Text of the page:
Food adulteration becoming epidemic

Food adulteration is slowly becoming an epidemic, affecting human lives at large. The usage of colours, chemicals, pesticides and additives are becoming an acceptable but dangerous practice in India.

“It is often done for monetary gain without realising its long-term and disastrous impact on the health and the future of the country, both economically and ecologically,” said Neha Gupta, chief nutritionist, N-lite Nutrition and Health Consultancy Pvt Ltd.

“Now food adulteration is no longer restricted to local produce, but has made its way into packaged products also. The presence of starch in paneer to make it thicker, hydrogenated oils and vanaspati in ghee to lend it its rich yellow colour and powdered bricks in chilli powder raise questions about the quality of food that we eat,” she added.

“Adulteration is dangerous as it degenerates the quality of food, making it sub-standard for human consumption. The most commonly adulterated spices include coriander, dried ginger powder, dried red chilli, cardamom, cumin powder, pickle powder, garam masala, curd chilli, chilli powder, fennel seeds, Kashmiri chilli powder, rasam powder and curry powder. They contain pesticides that exceed the permitted limits prescribed by the European Union (EU),” she said, delving into adulteration in spices.

“In India, it is the agricultural sector which uses the maximum amount of pesticides, which eventually get absorbed in the air and consecutively water and spirals as a vicious cycle growing multifold,” Gupta said.

“Even while there are food testing laboratories across the country, it is still important for consumers to able to analyse food articles for contaminants at home. This is where access to food and nutritional consultants, besides awareness programmes, will enable educating the masses on simple home tests of spices,” she added.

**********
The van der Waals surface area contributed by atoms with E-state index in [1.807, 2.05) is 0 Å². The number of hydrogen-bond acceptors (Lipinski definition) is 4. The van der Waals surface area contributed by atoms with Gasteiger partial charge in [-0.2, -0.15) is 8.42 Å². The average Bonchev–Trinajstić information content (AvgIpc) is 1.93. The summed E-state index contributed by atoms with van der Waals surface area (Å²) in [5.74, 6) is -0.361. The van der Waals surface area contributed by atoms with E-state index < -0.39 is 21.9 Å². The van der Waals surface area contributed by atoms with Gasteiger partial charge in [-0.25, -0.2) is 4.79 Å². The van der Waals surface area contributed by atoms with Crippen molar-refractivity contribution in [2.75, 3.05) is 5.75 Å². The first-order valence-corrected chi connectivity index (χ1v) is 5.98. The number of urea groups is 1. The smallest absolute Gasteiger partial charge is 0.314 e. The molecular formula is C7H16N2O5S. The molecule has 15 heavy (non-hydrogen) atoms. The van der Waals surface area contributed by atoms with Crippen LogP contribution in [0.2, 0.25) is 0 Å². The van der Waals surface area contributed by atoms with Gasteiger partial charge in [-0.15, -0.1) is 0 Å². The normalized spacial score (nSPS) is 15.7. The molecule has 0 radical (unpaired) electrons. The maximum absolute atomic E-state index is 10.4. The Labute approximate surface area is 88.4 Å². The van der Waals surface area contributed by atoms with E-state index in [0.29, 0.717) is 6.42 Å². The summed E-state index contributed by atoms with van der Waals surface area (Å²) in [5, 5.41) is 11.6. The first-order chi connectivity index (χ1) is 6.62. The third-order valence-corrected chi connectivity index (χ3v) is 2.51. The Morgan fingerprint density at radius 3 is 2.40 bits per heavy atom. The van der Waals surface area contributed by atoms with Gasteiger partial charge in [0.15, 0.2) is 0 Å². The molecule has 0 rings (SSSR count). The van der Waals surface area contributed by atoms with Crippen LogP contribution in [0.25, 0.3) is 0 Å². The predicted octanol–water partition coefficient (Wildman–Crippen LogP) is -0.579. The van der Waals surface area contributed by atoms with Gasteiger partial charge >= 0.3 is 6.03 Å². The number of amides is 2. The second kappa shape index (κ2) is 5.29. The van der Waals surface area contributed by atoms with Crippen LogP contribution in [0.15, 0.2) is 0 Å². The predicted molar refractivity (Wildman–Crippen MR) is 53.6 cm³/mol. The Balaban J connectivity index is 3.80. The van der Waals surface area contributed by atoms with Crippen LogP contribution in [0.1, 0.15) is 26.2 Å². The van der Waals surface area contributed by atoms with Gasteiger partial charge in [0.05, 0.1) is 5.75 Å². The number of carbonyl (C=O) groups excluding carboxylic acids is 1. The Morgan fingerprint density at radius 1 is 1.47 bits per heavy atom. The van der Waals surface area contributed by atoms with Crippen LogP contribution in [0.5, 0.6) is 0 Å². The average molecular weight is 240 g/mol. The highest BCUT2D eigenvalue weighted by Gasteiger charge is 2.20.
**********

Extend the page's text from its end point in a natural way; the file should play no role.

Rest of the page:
“Thus, it becomes imperative that we buy and consume spices that are safe, as adulterated spices can have many adverse affects on health like nausea, vomiting and blurred vision,” Gupta said.

“Most often spices like turmeric powder, chilli powder and other powdered spices have a high percentage of residual pesticides in them. These spices can be easily mixed with food colouring, added starch, coloured sawdust or even brick powder, which cuts cost for the sellers,” she added.

Sharing the details of simple tests that can be conducted at home to identify the presence of adulteration in spices, Gupta said that in the case of turmeric powder, a commonly-used adulterant is the addition of lead chromate, which gives it a bright yellow tinge and is insoluble in water. “To detect the presence of lead chromate, it can be mixed with water and placed in a beaker. If adulterated, it will immediately leak colour,” she added.

“Similarly, in the case of chilli powder, the most commonly used adulterants include sawdust and brick powder. If one adds a teaspoon of chilli powder in a glass of water and swirls it, it will dispel a red swirl of colour if adulterated,” she added.

“Starch, food colours, dust and horse dung are some of the commonly-used adulterants in powdered spices and can lead to serious health complications. Immersing powdered spices in water will ensure that the adulterants float on the surface of the water, while the remaining spices will settle at the bottom of the water surface,” Gupta said.

“Indian food is incomplete without the addition of masala powders and spices, but with the menace of contamination of spices, it can become a health hazard if consumed daily,” she added.

“The best way to avoid consuming spices which are adulterated is to buy them from a trusted source that packages them after being checked by food regulatory boards and carry either an ISI mark or a Agmark stamp,” Gupta stated.


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